Rebecca L. Haffajee and Michelle M. Mello
N Engl J Med 2017; 377:2301-2305
December 14, 2017
Here is an excerpt:
Opioid products, they alleged, were defectively designed because companies failed to include safety mechanisms, such as an antagonist agent or tamper-resistant formulation. Manufacturers also purportedly failed to adequately warn about addiction risks on drug packaging and in promotional activities. Some claims alleged that opioid manufacturers deliberately withheld information about their products’ dangers, misrepresenting them as safer than alternatives.
These suits faced formidable barriers that persist today. As with other prescription drugs, persuading a jury that an opioid is defectively designed if the Food and Drug Administration approved it is challenging. Furthermore, in most states, a drug manufacturer’s duty to warn about risks is limited to issuing an adequate warning to prescribers, who are responsible for communicating with patients. Finally, juries may resist laying legal responsibility at the manufacturer’s feet when the prescriber’s decisions and the patient’s behavior contributed to the harm. Some individuals do not take opioids as prescribed or purchase them illegally. Companies may argue that such conduct precludes holding manufacturers liable, or at least should reduce damages awards.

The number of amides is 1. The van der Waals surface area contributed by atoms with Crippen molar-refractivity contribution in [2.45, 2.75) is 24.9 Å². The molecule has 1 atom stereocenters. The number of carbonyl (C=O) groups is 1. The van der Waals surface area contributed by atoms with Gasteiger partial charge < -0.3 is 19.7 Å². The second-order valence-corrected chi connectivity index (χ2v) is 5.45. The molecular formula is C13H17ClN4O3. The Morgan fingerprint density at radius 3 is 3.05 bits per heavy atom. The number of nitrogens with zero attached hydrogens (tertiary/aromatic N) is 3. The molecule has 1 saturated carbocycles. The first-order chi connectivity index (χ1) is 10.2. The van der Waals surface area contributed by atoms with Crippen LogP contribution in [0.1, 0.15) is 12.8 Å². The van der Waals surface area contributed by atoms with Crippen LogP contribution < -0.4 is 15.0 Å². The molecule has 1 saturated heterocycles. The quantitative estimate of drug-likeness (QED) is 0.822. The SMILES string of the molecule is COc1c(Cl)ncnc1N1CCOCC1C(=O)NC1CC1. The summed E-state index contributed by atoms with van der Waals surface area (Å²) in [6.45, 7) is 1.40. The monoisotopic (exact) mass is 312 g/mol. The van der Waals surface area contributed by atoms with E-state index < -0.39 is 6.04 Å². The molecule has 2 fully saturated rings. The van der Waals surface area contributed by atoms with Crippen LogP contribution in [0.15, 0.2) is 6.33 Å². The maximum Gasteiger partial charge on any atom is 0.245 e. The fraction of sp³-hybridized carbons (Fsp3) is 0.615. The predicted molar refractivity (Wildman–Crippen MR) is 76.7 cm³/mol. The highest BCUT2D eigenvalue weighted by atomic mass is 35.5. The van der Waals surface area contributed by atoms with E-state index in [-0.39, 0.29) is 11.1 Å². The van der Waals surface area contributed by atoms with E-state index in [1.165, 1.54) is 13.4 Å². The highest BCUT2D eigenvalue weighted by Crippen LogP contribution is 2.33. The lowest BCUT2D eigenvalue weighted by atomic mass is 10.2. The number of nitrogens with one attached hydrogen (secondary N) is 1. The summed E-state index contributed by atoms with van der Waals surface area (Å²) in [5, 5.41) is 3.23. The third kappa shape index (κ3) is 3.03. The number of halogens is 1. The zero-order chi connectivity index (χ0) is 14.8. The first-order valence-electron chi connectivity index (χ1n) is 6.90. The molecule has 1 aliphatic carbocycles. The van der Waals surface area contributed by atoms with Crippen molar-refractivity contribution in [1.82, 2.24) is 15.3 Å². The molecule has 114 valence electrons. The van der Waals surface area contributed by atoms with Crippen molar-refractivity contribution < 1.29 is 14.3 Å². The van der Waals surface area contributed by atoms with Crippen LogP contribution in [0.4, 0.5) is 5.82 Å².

One procedural strategy adopted in opioid litigation that can help overcome defenses based on users’ conduct is the class action suit, brought by a large group of similarly situated individuals. In such suits, the causal relationship between the companies’ business practices and the harm is assessed at the group level, with the focus on statistical associations between product use and injury. The use of class actions was instrumental in overcoming tobacco companies’ defenses based on smokers’ conduct. But early attempts to bring class actions against opioid manufacturers encountered procedural barriers. Because of different factual circumstances surrounding individuals’ opioid use and clinical conditions, judges often deemed proposed class members to lack sufficiently common claims.
The article is here.